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originally posted by: Kantzveldt
The Yngling burial mounds of old Uppsala in Sweden consist of thousands of small burial mounds, likely containing cremation urns, in the vicinity of three primary mounds, one of which in some tradition was considered to contain the remains of the God of the world, Freyr, who was held to have founded the site and been the progenitor of the Swedish Yngling Dynasty.
Frey built a great temple at Upsal, made it his chief seat, and gave it all his taxes, his land, and goods. Then began the Upsal domains, which have remained ever since. Then began in his days the Frode-peace; and then there were good seasons, in all the land, which the Swedes ascribed to Frey
Frey was called by another name, Yngve; and this name Yngve was considered long after in his race as a name of honour, so that his descendants have since been called Ynglinger
Frey fell into a sickness; and as his illness took the upper hand, his men took the plan of letting few approach him. In the meantime they raised a great mound, in which they placed a door with three holes in it. Now when Frey died they bore him secretly into the mound, but told the Swedes he was alive;
It looks like from old photographic evidence these may have been somewhat pyramid in form, but they are just earthen mounds and time erodes all things and now they are rounded, it is also jeld the mounds were of three great Kings.
According to the Ynglinga saga the kings Aun, Egil and Adils were buried in Old Uppsala. One interpretation is that these are buried in the three great mounds.
They belonged to the Ynglinga line which, if the Icelandic sagas are to be believed, was established in Old Uppsala in the late 5th century.
The term “The Ynglinga line” is derived from the fertility god Freyr, also known as Yngve-Freyr. The kings meant they were descended from him
I;m not so sure this site is very well understood, only in 2013 excavations uncovered astonishing constructions of lines of pillars likely around 8 meters in height, 144 of them extending over 900 meters, i looked at this alignment and perhaps it indicated the rising point of Pollux in Gemini at the time of the Spring equinox, there is also another axis known to extend for at least 500 meters.
It's also possible that when the sun was setting in the South West at a certain time on a certain day the shadows cast by the poles would all form alignment.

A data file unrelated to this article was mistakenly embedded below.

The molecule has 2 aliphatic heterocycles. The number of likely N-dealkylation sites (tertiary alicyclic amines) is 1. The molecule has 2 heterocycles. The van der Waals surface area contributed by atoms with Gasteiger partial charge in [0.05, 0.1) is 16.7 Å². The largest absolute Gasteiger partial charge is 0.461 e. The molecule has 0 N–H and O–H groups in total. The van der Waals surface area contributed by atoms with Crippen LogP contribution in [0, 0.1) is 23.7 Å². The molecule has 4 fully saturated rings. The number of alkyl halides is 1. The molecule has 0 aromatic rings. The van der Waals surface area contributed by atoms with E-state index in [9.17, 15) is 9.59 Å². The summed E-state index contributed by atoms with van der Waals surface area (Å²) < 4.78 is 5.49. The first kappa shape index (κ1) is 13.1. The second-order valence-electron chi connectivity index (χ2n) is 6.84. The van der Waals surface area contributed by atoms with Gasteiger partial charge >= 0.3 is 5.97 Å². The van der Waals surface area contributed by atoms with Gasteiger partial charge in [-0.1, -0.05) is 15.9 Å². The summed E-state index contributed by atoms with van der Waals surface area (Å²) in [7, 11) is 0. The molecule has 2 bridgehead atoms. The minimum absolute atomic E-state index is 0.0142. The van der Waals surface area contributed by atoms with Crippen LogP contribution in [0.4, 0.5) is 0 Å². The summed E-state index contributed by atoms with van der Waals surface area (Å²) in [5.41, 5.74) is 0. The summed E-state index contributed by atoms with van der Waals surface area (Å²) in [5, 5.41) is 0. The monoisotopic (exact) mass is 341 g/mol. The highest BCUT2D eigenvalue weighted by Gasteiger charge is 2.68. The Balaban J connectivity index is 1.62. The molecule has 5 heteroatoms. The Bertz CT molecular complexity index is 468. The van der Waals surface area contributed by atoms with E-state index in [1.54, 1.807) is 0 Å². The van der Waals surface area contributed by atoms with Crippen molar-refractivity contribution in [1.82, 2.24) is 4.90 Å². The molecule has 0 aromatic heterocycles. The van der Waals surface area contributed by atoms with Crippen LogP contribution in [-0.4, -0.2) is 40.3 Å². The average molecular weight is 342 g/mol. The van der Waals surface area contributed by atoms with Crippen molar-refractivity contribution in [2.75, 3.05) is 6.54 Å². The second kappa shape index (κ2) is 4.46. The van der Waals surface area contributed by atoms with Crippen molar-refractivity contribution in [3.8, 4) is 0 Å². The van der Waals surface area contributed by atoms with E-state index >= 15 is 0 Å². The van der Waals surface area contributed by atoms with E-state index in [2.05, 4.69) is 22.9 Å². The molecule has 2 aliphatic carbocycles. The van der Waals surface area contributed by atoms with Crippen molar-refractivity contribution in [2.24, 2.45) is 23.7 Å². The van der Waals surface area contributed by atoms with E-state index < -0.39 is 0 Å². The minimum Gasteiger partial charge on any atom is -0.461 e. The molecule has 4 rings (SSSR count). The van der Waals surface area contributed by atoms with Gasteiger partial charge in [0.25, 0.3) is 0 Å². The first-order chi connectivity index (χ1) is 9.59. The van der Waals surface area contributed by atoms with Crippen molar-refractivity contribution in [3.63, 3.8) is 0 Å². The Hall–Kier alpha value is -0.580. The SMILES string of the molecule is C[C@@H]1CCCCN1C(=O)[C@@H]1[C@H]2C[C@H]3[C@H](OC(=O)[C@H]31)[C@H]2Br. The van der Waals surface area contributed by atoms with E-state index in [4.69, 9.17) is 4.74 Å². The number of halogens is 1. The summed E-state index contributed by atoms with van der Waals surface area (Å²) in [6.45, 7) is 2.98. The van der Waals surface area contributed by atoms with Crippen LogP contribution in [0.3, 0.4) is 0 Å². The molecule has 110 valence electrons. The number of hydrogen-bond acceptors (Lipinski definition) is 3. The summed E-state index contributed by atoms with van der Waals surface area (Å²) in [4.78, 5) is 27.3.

There was a very important Temple at Uppsala, the construction of which Freyr was held to have undertaken, dedicated to himself, and illustrations of this generally look pretty much like most Northern European churches, because after all they were originally built in the style of the great halls, which the presumed Temple at Uppsala more likely had the function of, as rituals generally took place in the open.
The archaeological finds in combination with literary sources lend support to the idea that Uppsala had hall buildings with ritual functions. Adam's temple is not confirmed by indigenous sources, though these often refer to buildings. Ynglingasaga says "Freyr erected a huge hof at Uppsala and made his chief residence there" The word hof/hov probably denoted "hall", but may connote "sanctuary" as well. It appears quite frequently in Swedish place-names, where it sometimes denotes "banqueting hall."
Until the Temple was destroyed in 1087 regular gatherings and sacrifice were held there;
Every ninth year there is a blót of nine days, a common feast for everyone in Sweden. Then they sacrifice nine males of each species, even men, and the bodies are hung from the branches of a grove near the temple. No one is exempt from this blót and everyone sends gifts to the shrine, even the kings. Those who are Christian have to pay a fee not to take part in the blót
The sacrificial cult at Uppsala derived from Freyr himself being that Deity of nature which is sent to the underworld at the end of the harvest to return in Spring, a God of fertility, je thius instituted the basic principle of sacrifice toward the future generation of life.
in order to mollify the divinities he did indeed make a holy sacrifice of dark-coloured victims to the god Frø. He repeated this mode of propitiation at an annual festival and left it to be imitated by his descendants. The Swedes call it Frøblot
The festivals themselves appear to have been more jolly rather than grim occasions;
...at Uppsala in the period of sacrifices, he had become disgusted with the womanish body movements, the clatter of actors on the stage and the soft tinkling of bells. It is obvious how far his heart was removed from frivolity if he could not even bear to watch these occasions. A manly individual is resistant to wantonness
Perhaps that was a celebration of the return of Freyr in Spring, there would have been much in common with these and the cult of Dumuzid and Inanna in Mesopotamia, they were accused of similar festivities, the cult of resurrection, Freyr also had the same cultic animal as Damu, the boar, but anyway there we are, a very important site in terms of Northern European early religion.